Spencer Niles, Norman Amundson and Hyung Joon Yoon from William and Mary College, University of British Columbia and Pennsylvania State University have developed a hope-centred model of career development. The central notions combine hope, self-clarity, vision, planning and adaptability.

What sets this work apart is that they have conducted large-scale studies in educational settings linking these concepts to measures such as a person’s confidence in and clarity of their career interests, talents and personality. They also linked hope to student engagement – for instance, the degree to which a student spontaneously worked harder than they thought to meet a teacher’s expectations. Finally, they linked it to the very tangible measure of grade-point average – the number of As, Bs, Cs or Ds that a student is achieving. Read more

What Lies Ahead for Careers Guidance, With Funding Cuts
September 25, 2018
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The following article by Dr Deirdre Hughes OBE, Director, DMH & Associates Ltd,, was published in FE News.

In late 2017, the Board of Careers Yorkshire and the Humber: National Careers Service commissioned dmh associates to undertake an economic review and analysis of the productivity and economic benefits of the service,Productivity and the Economic Benefits: National Careers Service – Careers Yorkshire and the HumberDr Deirdre Hughes OBE, Director, DMH & Associates Ltd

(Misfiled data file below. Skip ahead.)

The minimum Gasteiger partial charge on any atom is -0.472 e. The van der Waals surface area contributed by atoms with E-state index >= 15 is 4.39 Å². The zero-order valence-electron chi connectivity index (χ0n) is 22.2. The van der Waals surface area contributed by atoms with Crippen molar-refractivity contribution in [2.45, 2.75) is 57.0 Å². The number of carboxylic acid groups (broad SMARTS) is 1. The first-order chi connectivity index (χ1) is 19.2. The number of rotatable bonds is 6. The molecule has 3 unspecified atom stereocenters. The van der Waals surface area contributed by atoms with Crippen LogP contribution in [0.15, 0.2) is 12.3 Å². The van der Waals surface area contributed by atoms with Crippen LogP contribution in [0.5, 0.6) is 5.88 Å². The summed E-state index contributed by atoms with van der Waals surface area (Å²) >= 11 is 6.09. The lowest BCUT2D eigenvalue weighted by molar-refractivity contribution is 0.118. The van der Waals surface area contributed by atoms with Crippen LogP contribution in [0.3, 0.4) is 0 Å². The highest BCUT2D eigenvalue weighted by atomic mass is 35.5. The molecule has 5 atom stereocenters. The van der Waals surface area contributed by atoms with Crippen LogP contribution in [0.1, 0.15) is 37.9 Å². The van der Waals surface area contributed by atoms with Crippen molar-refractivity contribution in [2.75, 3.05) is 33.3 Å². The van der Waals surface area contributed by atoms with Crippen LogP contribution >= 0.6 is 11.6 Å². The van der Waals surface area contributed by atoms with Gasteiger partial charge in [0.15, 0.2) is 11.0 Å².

The period under review focuses on data available from early 2015 – mid year 2017 and the primary focus is on face-to-face careers guidance for adults.

Three key questions that were asked:

  1. What level of fiscal return does the National Careers Service: Careers Yorkshire and the Humber make to HM Treasury?
  2. Is the National Careers Service priority target group, set by the Education & Skills Funding Agency (ESFA), linked to a payment by results, sufficient to meet regional/local needs?
  3. What lies ahead in Yorkshire and the Humber when it comes to the National Careers Service face-to-face careers guidance work with adults in the coming year(s)?
Level of fiscal return

For every £1 invested in the National Careers Service: Careers Yorkshire and the Humber £9 is returned in fiscal benefits to the Treasury and the wider economy. The service paid for itself in less than 2 months. This would imply the service has already paid for itself 4 times over halfway through this fiscal year. Read more